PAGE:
header Notes Collection
Top

100 Dollars 2006, Hong Kong

in Krause book Number: 209c
Years of issue: 01.01.2006
Edition: 26 419 946
Signatures: Executive director: Peter Wong
Serie: No Serie
Specimen of: 2003
Material: Cotton fiber
Size (mm): 154 x 77
Printer: Hong Kong Note Printing Limited, Hong Kong

* All pictures marked magnify are increased partially by magnifying glass, the remaining open in full size by clicking on the image.

** The word "Specimen" is present only on some of electronic pictures, in accordance with banknote images publication rules of appropriate banks.

100 Dollars 2006

Description

Watermark:

watermark

HSBC Main Building and denomination 100.

HSBC Main Building is a headquarters building of The Hongkong and Shanghai Banking Corporation, which is today a wholly owned subsidiary of London based HSBC Holdings. It is located along the southern side of Statue Square near the location of the old City Hall, Hong Kong (built in 1869, demolished in 1933). The previous HSBC building was built in 1935 and pulled down to make way for the current building. The address remains as 1 Queen's Road Central. The early British settlers in Hong Kong had an interest in Feng Shui; thus, most of the earliest buildings in Hong Kong, and many buildings constructed thereafter, were built with the philosophies of Feng Shui in mind. The Chinese believe that those who have a direct view of a body of water-whether it is a river, a sea, or an ocean-are more likely to prosper than those who do not (water is strongly associated with wealth in Feng Shui). The HSBC building has a wide open area (the Statue Square) in front of it, with no other buildings blocking its view of Victoria Harbour; thus, it is considered to have "good feng shui".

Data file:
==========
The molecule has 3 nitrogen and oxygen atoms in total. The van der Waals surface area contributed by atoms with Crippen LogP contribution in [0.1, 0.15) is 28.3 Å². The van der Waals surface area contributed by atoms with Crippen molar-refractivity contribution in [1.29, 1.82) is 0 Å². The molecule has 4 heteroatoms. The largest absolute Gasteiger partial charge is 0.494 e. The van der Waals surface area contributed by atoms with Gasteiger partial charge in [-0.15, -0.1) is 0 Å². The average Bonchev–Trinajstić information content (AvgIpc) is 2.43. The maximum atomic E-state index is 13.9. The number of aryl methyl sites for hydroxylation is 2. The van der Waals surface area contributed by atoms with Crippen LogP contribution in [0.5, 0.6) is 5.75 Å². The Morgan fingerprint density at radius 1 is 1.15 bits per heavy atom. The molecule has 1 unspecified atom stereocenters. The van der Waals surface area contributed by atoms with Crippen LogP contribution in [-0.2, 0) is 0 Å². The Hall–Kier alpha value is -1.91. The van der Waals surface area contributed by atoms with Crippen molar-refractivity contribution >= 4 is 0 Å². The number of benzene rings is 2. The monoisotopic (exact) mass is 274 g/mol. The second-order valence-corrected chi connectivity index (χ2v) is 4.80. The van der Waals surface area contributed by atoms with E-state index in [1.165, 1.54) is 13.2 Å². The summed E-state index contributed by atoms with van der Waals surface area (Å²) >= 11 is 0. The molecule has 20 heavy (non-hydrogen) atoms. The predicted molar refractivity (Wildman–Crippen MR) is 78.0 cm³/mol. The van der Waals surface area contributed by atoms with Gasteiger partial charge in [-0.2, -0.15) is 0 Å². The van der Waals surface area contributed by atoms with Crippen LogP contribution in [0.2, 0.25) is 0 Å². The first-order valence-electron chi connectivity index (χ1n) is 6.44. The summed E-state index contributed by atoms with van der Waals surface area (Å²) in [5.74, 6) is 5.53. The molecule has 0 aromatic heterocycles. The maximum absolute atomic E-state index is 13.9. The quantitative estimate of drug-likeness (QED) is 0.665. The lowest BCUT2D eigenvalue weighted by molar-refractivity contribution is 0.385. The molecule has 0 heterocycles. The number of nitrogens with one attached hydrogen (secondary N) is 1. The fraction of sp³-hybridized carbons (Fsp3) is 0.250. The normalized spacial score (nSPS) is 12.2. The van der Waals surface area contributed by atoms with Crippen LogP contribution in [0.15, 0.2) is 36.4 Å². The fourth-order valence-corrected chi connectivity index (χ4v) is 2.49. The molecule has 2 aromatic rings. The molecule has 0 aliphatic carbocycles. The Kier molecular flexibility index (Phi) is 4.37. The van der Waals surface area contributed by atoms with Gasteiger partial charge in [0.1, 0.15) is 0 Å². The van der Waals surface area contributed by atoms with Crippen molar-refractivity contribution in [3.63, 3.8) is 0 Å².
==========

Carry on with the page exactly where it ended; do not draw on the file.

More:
Avers:

100 Dollars 2006

The Hongkong and Shanghai Banking Corporation lionOne of HSBC lions is on the left side.

Various headquarters and branch buildings of The Hongkong and Shanghai Banking Corporation and the HSBC Group, into which the Hongkong and Shanghai Banking Corporation has evolved, feature a pair of lion sculptures.

Cast by J W Singer & Sons in the English town of Frome, to a design by Henry Poole RA, these lions had quickly become part of the Shanghai scene, and passers-by would affectionately stroke the lions in the belief that power and money would rub off on them. They became known as Stephen and Stitt: an in-joke. Stephen was named for A G Stephen, formerly Manager Shanghai, and in 1923 the Chief Manager of HSBC, and G H Stitt, the then Manager Shanghai. Stephen is depicted roaring, Stitt quiescent, and again insiders said that this represented the characters of these two famous bankers.

They are seen as one of the key symbols of HSBC, so much so that HSBC is locally known in Hong Kong as "the Lion Bank".

Denominations in numerals are in top corners and in words centered.

Revers:

100 Dollars 2006

The Tsing Ma BridgeThe Tsing Ma Bridge is a bridge in Hong Kong. It is the world's ninth-longest span suspension bridge, and was the second longest at time of completion. The bridge was named after two of the islands at its ends, namely Tsing Yi and Ma Wan. It has two decks and carries both road and rail traffic, which also makes it the largest suspension bridge of this type. The bridge has a main span of 1,377 meters and a height of 206 meters. The span is the largest of all bridges in the world carrying rail traffic.

The 41-metre wide bridge deck carries six lanes of automobile traffic, with three lanes in each direction. The lower level contains two rail tracks and two sheltered carriageways, used for maintenance access and traffic lanes when particularly severe typhoons strike Hong Kong and the bridge deck is closed to traffic.

On the background is the Lantau Link, formerly known as the Lantau Fixed Crossing, is a series of infrastructures linking Hong Kong International Airport to the urban areas in Hong Kong. It was officially opened on 27 April 1997, and it opened to traffic on 22 May the same year.

Denominations are in top left and lower right corners.

Comments:

Special Administrative Region of China since 1997.